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Vrijheid by Jonathan Franzen

Vrijheid (2010)

by Jonathan Franzen, Peter Abelsen

MembersReviewsPopularityAverage ratingMentions
6,361310614 (3.78)271
Authors:Jonathan Franzen
Other authors:Peter Abelsen
Info:Amsterdam : Prometheus; 588 p, 23 cm; http://opc4.kb.nl/DB=1/PPN?PPN=325831343
Collections:No longer owned

Work details

Freedom by Jonathan Franzen (2010)

  1. 41
    The War Room by Bryan Malessa (Anonymous user)
    Anonymous user: Both are 500+ page modern epics whose stories originate in the Midwest but this one moves far beyond the territory and scope of Freedom. Represented and sold by same agent as Franzen's book and same UK publisher.
  2. 10
    Unless by Carol Shields (Cecilturtle)
  3. 21
    In Search of Lost Time by Marcel Proust (allenmichie)
  4. 22
    The Privileges by Jonathan Dee (BillPilgrim)
    BillPilgrim: Another modern family story. Jonathan Franzen recommended The Privileges to the New Yorker book club.
  5. 11
    The Interestings by Meg Wolitzer (hairball)
    hairball: Similar tone.
  6. 11
    Matrimony by Joshua Henkin (susiesharp)
    susiesharp: They are both about the lives of people you learn to care about yet don't always like
  7. 01
    May We Be Forgiven: A Novel by A. M. Homes (GCPLreader)

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» See also 271 mentions

English (267)  Spanish (18)  Dutch (11)  French (4)  Swedish (3)  German (2)  Norwegian (1)  Danish (1)  Catalan (1)  Italian (1)  Hebrew (1)  All languages (310)
Showing 1-5 of 267 (next | show all)
Franzen writes dialogue exceptionally well and it's the one real pleasure of this long novel. But I didn't find the characters persuasive - they seemed too much parts of one man's imagination and too little like living people - and I also found a pervasive sense of slightly clammy unresolved issues with women. And ultimately it doesn't seem to be about anything - which would be OK if the reader cared about the characters and their lives. ( )
1 vote MGPrelec | Sep 3, 2015 |
A novel about your typical, white, middle-class, privileged family with your typical problems.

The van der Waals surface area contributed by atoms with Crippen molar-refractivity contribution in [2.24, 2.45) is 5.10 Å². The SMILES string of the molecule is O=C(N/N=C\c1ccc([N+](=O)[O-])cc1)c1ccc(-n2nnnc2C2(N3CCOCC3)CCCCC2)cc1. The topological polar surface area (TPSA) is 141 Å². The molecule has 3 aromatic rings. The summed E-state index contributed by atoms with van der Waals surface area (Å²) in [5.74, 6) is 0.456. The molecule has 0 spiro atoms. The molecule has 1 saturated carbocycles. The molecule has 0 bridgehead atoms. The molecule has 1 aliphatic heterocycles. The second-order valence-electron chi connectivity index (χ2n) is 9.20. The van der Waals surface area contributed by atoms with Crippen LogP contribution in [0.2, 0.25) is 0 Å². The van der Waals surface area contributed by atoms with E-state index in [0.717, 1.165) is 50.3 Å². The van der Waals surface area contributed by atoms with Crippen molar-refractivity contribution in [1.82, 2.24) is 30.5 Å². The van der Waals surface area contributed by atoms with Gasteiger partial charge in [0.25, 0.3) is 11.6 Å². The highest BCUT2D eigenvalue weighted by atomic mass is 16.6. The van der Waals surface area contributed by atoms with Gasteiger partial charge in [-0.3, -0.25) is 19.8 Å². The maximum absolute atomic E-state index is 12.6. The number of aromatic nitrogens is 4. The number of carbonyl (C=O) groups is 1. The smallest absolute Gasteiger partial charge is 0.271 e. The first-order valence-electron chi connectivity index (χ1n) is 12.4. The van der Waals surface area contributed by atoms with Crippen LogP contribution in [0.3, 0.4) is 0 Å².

This book received quite a bit of hype when it first came out, even making itself onto Oprah's 2010 book club selection. I mean, it has an introspective look at what the typical middle-class family's troubles might go through, from the wee beginnings of father issues over many generations and its repetitive cycle as the younger generation comes of age. For all of that, it really lives up to its promise. It's not a bad book by any means. Franzen is a good writer, and writes about issues that are extremely relatable.

Granted, that's about all it offers. If you're looking for a story that will offer some sort of redemption to its characters, then try something else. I hardly found any characters that were worth liking. Everyone was just depressing. Not to mention that nearly all the female characters in the book were focused on the men. Ultimately, I found myself wanting to finish because I wanted to know what happened at the end. And really, the only interesting thing that happens is that a cat dies.

Now the hype that surrounds the book may be a bit over done, but that's not the fault of the book, nor the author, but is more symptomatic of our own culture.

Not a bad book by any means. But not a great book either. ( )
2 vote jms001 | Aug 25, 2015 |
Well. This one took me a long time to read. I actually got it almost a year ago, as a gift, and for whatever reason I didn't start it for a long time, and then when I did finally pick it up, I plodded along with it much longer than I normally do with an engaging novel. So, was it engaging? I guess it was, in the end, since I did make it all the way through. But it was a tough go at times. I actually read "The Art of Fielding" in between, and there are many comparisons between that book's author, Chad Harbach, and this book, I guess in its style, its characterizations, its tone. I guess I see that, but I just spun through "Fielding" in no time flat, while I often found myself mired in "Freedom." I'm not too sure what it was, but I think there was a lot of extraneous plotting that kind of veered off the main course of the story, and didn't feel entirely relevant to me. All the science stuff, about mountain top removal and overpopulation, well, it probably makes me a bad person, or at least some kind of snoozy ignoramus, but I just didn't care about it. There were things in the story I didn't buy, and I guess I couldn't get past them. But, like I said, I did finish the book, and that's saying something. And, after I was done, I found myself looking at the descriptions of Franzen's other novels, and wondering if I should put them on hold at the library. So that's saying something else. ( )
  karenchase | Aug 20, 2015 |
Wayyyyy to detailed and trying. Two mentally unstable families produce a third unstable family. Very slow in getting to the crux of the story only to find a very boring story ( )
  nurse73 | Aug 14, 2015 |
I kept going back and forth on my rating of this book. I loved the beginning. The charaters and writing were interesting and the cultural commentary amusing. Towards the middle of the book, I just got annoyed. The political rants of one of the characters drove me crazy, not because of the content but because of the tone. I almost had to put the book down. However, by the end, everything came together and for the most part, the characters redeemed themselves. ( )